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Israeli street food – the magnificent and humble boureka

The square shape of the bourekas tells us that they are filled with a potato filling One does not have to spend a long time in Israel to get your first introduction to a boureka. These savory stuffed pastries are everywhere You'll find them for breakfast in hotel dining halls, in countless bakeries and coffee shops, on picnics and even at restaurants that only serve bourekas. They are often eaten in Israeli homes as part of a 'light' or diary meal in the evenings. (Most households in Israel usually serve the large cooked meal at lunchtime.) More often than not, bourekas are also an integral part of the wonderful Friday or Shabbat brunch table. To be really honest however, you basically eat a boureka whenever you encounter one. They are that irresistible. If you stop to grab a quick coffee at a coffee shop, the comforting smell of the bourekas will convince you to upgrade to a 'café ve'ma afe' (coffee + pastry). Wandering through street markets, the sight of fres

Sending a Child to the Army

Copy right: Goldberg 
Some Israeli soldiers - just look how young they are.

This week I helped friends of mine give a send-off party for their 18-year old son. He wasn't going to university or work in another city. No, he was off to join the Israeli army.

This was the first time for me to experience (second-hand) what nearly every Jewish family  in Israel undergoes.

Children are given birth to, tucked in safely at night, send to kinder garden, given their first bicycle, allowed to attend their first pajama party, given a bar/bat mitza party, helped to get their drivers' license and coached to finish high school with decent grades. And then...then they join the army to keep the rest of us safe.

I was touched at all the special attention everybody gave this young man. Our hostess put up balloons and posters, the menu was prepared with his tastes in mind and some of the guests brought him little gifts. And of course everybody gave advice:

"Don't volunteer for ANYTHING!"

" Always make sure that you are never first or last, always finish in the middle."

" Try and get accepted to as many courses as can."

" It is a pity that you did not tell them you want to become an officer."

"Have you ever thought of becoming a career soldier?"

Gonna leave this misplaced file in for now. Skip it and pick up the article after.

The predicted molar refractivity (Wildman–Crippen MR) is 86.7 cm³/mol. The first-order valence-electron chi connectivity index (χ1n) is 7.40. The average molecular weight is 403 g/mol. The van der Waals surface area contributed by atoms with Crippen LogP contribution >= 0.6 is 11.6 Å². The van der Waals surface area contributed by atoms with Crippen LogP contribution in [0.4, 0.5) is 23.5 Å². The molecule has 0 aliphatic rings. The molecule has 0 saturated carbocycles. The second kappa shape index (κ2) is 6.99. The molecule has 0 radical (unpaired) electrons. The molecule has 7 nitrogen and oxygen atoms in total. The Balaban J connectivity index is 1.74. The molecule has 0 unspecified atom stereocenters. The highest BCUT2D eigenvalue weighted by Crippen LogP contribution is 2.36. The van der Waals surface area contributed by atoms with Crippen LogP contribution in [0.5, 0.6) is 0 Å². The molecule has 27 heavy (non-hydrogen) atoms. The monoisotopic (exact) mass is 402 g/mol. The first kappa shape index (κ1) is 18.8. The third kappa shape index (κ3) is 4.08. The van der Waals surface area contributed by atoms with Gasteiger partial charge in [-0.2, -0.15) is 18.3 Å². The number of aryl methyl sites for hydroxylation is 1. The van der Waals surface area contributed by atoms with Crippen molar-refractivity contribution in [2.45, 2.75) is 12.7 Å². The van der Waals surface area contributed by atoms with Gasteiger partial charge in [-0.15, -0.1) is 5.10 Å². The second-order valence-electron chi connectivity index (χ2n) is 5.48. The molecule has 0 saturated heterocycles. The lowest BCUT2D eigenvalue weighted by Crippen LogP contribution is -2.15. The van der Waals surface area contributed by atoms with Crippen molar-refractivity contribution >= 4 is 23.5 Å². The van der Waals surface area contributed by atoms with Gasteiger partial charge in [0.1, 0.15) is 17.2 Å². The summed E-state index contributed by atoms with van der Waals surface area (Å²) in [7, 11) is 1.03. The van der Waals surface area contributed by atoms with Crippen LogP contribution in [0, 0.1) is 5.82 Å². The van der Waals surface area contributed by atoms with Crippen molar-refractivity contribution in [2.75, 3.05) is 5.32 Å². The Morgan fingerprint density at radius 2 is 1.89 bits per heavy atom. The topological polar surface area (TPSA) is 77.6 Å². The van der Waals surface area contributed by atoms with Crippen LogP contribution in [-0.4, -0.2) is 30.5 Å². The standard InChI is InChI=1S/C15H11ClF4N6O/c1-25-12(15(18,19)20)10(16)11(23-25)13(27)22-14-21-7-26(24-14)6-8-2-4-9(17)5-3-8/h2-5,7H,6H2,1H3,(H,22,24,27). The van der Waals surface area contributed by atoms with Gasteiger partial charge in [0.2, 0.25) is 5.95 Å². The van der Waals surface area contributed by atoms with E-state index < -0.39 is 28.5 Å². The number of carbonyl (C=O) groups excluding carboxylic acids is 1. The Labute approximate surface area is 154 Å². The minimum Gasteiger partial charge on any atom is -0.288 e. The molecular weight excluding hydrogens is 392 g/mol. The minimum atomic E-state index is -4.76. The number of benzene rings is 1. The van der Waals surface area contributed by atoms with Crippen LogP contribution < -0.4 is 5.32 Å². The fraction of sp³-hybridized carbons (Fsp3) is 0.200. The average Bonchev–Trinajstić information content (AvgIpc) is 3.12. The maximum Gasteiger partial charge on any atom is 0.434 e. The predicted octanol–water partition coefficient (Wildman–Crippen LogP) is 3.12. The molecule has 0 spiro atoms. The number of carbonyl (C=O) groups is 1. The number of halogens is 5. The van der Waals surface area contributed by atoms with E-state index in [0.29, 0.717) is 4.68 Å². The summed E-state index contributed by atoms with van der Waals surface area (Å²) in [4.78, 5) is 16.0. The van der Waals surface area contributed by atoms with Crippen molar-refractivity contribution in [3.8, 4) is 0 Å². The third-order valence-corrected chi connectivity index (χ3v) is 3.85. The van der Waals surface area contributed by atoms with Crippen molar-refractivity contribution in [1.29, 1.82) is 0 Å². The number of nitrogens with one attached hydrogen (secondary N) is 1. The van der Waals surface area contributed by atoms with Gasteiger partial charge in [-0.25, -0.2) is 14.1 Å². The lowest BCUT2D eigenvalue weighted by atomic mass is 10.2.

" Whatever you do, don't sign to become a career soldier!"

The young man's mother kept wondering if she had packed him enough clothes and that he has everything that he needs.Apparently the camping shops here in Israel have lists of the things that a new soldier needs. (Just like baby shops keep things-that-babies-must-have lists for new parents.)

 I keep thinking about what would be on a list of essentials for a new soldier? Underwear, a towel, soap and razor and maybe some plasters? A rifle and uniform will of course be supplied by the army. (I will try and get my hands on such a list and report back!:)

Many of the guests started to tell stories of their own army service. Here in Israel, men and women have to serve in the army. Only some religious Jews, Israeli Arabs and expats such as myself have not joined in the "melting pot" of the Israeli army.

Many careers are started in the army. Friends are made for life and often contacts are made that can be very useful later in life...BUT...

The big elephant in the room that nobody talked about and everybody thought: Soldiers are killed, kidnapped or maimed. You send your child to the army and pray for his safe return, but many do not come back home. (The soldier Gilad Shalit was only returned after five long years in near solitary confinement.)

Sending a child to the army is part of life here in Israel. And it is probably the hardest part of being a parent in this country. I can only echo the posters on the wall and the only words that everybody at the party were in agreement with: תחור בשלום - Come back safely.


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